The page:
Dubai, United Arab Emirates. The UAE is ranked 26 in the world on the UN’s Human Development Index, ahead of Spain and France. Photo: iStock

Culture is the heart of a city, and tells its story.

Such is the importance for modern cities to be seen as cultural hubs that vast sums are invested and innovative ideas implemented in the hope of being crowned the latest “capital of culture.”

For the former industrial powerhouse of Glasgow in Scotland, for example, being named the European City of Culture in 1990 helped lift the metropolis’ image from violent and poverty-stricken to a vibrant center for the arts. Other cities in Europe followed, using the “capital of culture” label to help turn around their post-industrial fortunes. 

None of this was lost on the leaders of modern Middle Eastern and Asian cities that realized drawing in visitors for an experience rather than just a holiday was key to their success. But unlike some cities in Europe, which have allowed the benefits from being in the global cultural spotlight to fade, they realized that to maintain momentum they would have to reinvent. 

Singapore and Hong Kong have both gone through cycles of cultural investment to remain relevant and attractive to visitors. Dubai’s hosting of Expo 2020 is perhaps the clearest example of a city that understands the need for reinvention. After the knocks of the global financial crisis and the Covid-19 pandemic, the arrival of Expo to push the city into a new era could not have been better timed.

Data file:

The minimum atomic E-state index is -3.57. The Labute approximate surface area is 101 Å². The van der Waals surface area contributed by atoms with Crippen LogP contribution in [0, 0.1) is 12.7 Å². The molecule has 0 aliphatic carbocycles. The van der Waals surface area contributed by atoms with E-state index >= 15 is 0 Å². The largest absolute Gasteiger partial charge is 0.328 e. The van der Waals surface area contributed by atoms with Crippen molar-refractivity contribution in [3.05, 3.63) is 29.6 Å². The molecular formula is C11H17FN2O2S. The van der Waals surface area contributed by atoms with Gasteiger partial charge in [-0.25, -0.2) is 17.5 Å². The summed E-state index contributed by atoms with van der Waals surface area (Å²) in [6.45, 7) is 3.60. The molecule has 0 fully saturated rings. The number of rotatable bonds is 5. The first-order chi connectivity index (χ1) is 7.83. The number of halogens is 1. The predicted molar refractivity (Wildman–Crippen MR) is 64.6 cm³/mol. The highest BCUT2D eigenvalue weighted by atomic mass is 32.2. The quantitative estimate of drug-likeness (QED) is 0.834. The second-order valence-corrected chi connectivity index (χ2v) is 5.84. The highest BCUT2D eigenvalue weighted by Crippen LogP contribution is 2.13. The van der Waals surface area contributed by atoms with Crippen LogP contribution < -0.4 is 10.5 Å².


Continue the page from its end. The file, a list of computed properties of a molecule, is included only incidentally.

While they have their detractors, “cultural capital” initiatives help us discover cities we may know nothing about and therefore develop a new appreciation for their cultural heritage. 

The Arab Capital of Culture has been crowned annually since 1996, with Irbid in Jordan the chosen city for 2021, Kuwait City for 2022 and Tripoli in Lebanon for 2023. The initiative was set up by the Arab League under the UNESCO Cultural Capitals Program to promote and celebrate Arab culture, encourage cooperation and build understanding among cultures.

But what are the qualification criteria to become such a capital? And what is culture exactly? Is it rituals? Costumes? Arts and crafts? Is it defined by its people, history, buildings and architecture?

The United Nations Educational, Scientific and Cultural Organization defines culture as the set of distinctive spiritual, material, intellectual and emotional features of society or a social group that encompasses, not only art and literature, but lifestyles, ways of living together, value systems, traditions and beliefs. Perhaps we can add “timelessness” to this definition.

Cities may fall but their cultural contributions can outlive the people and the powers that built them. Babylon’s Hanging Gardens were one of the Seven Wonders of the ancient world and while no visual evidence of them exists, the gardens’ cultural importance remains.

The ruins of Babylon itself – the ancient Mesopotamian city – now lie within the borders of Iraq and are a UNESCO World Heritage Site. Between 626 and 539 BC it was the capital of the Neo-Babylonian Empire and represented the expression of the creativity of the empire at its height.

Fast-forward 2,600 years and the importance of investing in cultural initiatives that bring people together is on full display in Dubai.